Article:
Changes, Part 3

Last time, I started to write about live streaming my edit sessions. Over time, I developed a process that achieves a low latency (delay) of about two seconds or less. I send a stream to a content delivery network (CDN) that allows me to embed a low latency, high-resolution stream in a web page. That means all my clients need is a web browser and an adequate internet connection.

So how has it worked? It has worked well. There’s a bit of a learning curve to get people to see where controls are for adjusting audio, making things full screen and how to start the stream if it has stopped. Fortunately, most of those controls are similar to any video player that you’d come across on a website.

Probably the biggest issue I see is my clients’ internet speeds. Now that people are working at home and kids are taking classes online, a family’s available bandwidth is quickly used up. Most of my clients quickly upgraded their connection when they changed from working at an office with fast connections to working at home. However, some haven’t been able to get better connections or their connections suffer because of the shared nature of neighborhood internet service.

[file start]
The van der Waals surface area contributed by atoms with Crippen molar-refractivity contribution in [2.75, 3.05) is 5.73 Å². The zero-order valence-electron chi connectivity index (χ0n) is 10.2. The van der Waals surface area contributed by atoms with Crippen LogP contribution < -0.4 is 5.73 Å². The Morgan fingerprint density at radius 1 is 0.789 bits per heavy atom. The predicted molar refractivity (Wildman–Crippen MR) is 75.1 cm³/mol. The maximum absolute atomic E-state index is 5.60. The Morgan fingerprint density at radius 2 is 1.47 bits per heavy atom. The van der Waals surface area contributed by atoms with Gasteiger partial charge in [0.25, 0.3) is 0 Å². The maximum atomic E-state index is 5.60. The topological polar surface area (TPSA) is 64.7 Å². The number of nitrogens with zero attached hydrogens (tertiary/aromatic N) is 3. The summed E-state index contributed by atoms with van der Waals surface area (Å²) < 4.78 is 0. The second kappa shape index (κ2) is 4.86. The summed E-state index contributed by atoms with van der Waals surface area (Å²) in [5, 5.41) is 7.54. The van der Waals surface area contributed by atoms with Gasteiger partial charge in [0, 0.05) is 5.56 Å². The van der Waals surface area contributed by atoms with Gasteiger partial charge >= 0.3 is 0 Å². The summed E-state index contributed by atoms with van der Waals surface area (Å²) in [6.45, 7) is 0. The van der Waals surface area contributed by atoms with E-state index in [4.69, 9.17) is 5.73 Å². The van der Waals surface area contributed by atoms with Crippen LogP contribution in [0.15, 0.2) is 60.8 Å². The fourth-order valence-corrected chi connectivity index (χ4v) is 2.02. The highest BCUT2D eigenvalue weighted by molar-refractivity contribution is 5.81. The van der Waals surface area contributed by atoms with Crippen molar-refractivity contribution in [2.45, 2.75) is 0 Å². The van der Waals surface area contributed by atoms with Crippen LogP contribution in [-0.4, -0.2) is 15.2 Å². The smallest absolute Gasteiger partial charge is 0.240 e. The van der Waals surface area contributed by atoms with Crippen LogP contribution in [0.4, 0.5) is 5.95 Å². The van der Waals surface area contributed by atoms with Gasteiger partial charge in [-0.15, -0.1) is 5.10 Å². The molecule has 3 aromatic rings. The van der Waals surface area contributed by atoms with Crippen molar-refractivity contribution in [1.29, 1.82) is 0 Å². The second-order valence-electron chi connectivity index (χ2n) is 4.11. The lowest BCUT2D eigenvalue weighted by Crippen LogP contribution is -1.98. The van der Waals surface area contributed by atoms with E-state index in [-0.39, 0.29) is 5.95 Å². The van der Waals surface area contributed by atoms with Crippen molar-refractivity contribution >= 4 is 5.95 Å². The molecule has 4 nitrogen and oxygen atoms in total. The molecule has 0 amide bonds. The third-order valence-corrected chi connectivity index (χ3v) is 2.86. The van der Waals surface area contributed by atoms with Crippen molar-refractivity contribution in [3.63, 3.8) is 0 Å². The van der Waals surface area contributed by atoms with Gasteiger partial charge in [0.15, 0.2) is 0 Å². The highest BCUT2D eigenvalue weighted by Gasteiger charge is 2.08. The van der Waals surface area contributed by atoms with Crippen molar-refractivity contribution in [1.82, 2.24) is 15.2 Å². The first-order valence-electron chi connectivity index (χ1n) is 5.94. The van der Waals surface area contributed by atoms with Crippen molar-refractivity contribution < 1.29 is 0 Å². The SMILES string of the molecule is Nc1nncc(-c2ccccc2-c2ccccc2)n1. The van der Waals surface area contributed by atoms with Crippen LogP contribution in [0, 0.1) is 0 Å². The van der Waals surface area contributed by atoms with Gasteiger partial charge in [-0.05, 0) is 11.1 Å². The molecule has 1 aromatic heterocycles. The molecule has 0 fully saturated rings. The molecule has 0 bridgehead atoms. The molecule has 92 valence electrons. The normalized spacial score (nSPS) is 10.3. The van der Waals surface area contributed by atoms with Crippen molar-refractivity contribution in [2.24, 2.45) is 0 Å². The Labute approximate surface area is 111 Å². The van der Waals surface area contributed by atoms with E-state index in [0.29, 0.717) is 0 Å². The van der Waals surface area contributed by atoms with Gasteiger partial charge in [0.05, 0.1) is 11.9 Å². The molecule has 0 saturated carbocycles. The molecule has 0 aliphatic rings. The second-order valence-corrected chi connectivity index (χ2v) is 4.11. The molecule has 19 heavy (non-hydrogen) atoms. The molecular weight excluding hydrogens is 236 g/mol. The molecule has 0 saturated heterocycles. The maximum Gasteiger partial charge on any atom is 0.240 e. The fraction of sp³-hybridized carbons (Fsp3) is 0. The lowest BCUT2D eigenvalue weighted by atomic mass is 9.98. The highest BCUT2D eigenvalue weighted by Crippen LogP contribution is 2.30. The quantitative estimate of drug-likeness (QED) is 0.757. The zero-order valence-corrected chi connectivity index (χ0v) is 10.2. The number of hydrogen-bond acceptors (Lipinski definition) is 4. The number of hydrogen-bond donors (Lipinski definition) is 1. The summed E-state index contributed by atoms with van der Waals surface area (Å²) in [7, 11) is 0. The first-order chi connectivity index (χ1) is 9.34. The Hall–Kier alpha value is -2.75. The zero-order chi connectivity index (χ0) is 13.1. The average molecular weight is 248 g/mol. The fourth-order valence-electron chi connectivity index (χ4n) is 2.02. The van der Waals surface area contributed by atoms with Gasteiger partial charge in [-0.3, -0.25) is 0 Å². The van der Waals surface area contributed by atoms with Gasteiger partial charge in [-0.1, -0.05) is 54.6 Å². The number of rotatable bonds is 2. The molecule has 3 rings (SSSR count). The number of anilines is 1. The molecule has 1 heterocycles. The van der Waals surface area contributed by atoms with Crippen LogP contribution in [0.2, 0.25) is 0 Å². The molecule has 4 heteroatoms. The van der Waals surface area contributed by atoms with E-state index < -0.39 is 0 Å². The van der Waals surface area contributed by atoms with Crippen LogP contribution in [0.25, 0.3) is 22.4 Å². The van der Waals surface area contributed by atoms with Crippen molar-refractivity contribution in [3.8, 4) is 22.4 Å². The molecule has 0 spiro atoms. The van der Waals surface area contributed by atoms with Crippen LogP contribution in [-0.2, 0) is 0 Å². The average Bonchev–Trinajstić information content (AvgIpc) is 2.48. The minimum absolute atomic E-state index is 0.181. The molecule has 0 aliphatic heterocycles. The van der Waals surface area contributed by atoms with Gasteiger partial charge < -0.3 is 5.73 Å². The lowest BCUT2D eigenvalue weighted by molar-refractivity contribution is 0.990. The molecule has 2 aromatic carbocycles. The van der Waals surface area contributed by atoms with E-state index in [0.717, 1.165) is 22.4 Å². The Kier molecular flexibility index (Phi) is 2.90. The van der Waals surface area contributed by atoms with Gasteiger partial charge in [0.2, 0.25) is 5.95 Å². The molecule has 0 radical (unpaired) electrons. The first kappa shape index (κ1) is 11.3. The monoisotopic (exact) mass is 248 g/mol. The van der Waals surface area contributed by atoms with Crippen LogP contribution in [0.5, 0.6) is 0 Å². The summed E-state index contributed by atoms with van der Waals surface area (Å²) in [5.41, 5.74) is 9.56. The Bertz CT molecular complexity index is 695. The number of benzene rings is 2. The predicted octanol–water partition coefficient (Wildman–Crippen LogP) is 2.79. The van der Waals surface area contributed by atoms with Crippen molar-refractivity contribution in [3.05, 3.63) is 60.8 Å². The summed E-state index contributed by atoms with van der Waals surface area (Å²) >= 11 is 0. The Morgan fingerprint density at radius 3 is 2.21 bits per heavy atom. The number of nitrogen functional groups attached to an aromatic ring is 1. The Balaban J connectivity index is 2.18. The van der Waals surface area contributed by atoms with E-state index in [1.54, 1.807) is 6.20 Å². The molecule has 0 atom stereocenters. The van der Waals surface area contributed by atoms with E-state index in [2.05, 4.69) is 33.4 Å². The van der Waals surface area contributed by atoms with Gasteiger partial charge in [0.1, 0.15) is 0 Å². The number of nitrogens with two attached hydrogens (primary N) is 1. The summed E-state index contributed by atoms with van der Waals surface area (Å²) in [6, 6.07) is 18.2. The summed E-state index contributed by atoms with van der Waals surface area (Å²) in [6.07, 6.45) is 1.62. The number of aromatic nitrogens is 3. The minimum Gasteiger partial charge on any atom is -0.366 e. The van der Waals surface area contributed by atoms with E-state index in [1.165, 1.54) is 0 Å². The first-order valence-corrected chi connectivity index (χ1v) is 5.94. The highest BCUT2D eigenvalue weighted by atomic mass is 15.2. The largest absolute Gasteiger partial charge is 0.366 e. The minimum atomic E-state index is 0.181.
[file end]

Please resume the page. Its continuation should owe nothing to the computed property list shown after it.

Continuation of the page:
When possible, I do a tech test the day before the session at the same time of day as the session will be. A tech test is pretty common with any remote streaming, but since we’re using web browsers, the test doesn’t take a lot of people’s time. During this process, we check out a test stream for picture and sound, looking for skipped frames and listening for dropped audio. If there are problems, I ask viewers to run a speed test.

Based on the test session, I might send out a second stream to the CDN with a lower resolution—1280 x 720 instead of 1920 x 1080. While the CDN will vary the streams they send to viewers based on their bandwidth, it appears that if I send a lower resolution stream it helps with locations that have significant bandwidth restrictions. Once we get through the tech test, we’re ready for the session the following day.

Next time, what it’s like editing with clients watching on a live stream.

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